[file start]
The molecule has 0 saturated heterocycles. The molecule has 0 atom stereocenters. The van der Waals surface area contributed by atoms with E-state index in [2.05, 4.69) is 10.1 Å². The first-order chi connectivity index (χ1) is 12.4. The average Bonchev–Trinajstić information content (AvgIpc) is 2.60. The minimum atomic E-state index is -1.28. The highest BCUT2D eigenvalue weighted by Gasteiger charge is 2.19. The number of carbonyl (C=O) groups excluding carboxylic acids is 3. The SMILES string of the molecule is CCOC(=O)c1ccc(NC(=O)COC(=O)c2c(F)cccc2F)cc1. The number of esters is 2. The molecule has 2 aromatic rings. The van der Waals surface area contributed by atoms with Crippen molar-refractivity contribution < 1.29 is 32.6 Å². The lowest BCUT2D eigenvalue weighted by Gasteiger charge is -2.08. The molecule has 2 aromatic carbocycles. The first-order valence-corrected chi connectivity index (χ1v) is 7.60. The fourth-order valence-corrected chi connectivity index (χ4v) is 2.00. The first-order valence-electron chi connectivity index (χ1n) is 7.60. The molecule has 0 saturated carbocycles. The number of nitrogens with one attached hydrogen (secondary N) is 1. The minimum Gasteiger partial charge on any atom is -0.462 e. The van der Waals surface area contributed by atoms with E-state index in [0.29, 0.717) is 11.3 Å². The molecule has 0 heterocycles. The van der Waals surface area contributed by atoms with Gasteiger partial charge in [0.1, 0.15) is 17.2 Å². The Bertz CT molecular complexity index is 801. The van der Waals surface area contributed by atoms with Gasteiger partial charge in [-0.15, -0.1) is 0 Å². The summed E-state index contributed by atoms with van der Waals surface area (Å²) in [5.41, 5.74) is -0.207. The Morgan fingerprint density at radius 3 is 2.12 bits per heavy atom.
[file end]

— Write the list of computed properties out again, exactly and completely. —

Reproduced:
The molecule has 0 saturated heterocycles. The molecule has 0 atom stereocenters. The van der Waals surface area contributed by atoms with E-state index in [2.05, 4.69) is 10.1 Å². The first-order chi connectivity index (χ1) is 12.4. The average Bonchev–Trinajstić information content (AvgIpc) is 2.60. The minimum atomic E-state index is -1.28. The highest BCUT2D eigenvalue weighted by Gasteiger charge is 2.19. The number of carbonyl (C=O) groups excluding carboxylic acids is 3. The SMILES string of the molecule is CCOC(=O)c1ccc(NC(=O)COC(=O)c2c(F)cccc2F)cc1. The number of esters is 2. The molecule has 2 aromatic rings. The van der Waals surface area contributed by atoms with Crippen molar-refractivity contribution < 1.29 is 32.6 Å². The lowest BCUT2D eigenvalue weighted by Gasteiger charge is -2.08. The molecule has 2 aromatic carbocycles. The first-order valence-corrected chi connectivity index (χ1v) is 7.60. The fourth-order valence-corrected chi connectivity index (χ4v) is 2.00. The first-order valence-electron chi connectivity index (χ1n) is 7.60. The molecule has 0 saturated carbocycles. The number of nitrogens with one attached hydrogen (secondary N) is 1. The minimum Gasteiger partial charge on any atom is -0.462 e. The van der Waals surface area contributed by atoms with E-state index in [0.29, 0.717) is 11.3 Å². The molecule has 0 heterocycles. The van der Waals surface area contributed by atoms with Gasteiger partial charge in [0.1, 0.15) is 17.2 Å². The Bertz CT molecular complexity index is 801. The van der Waals surface area contributed by atoms with Gasteiger partial charge in [-0.15, -0.1) is 0 Å². The summed E-state index contributed by atoms with van der Waals surface area (Å²) in [5.41, 5.74) is -0.207. The Morgan fingerprint density at radius 3 is 2.12 bits per heavy atom.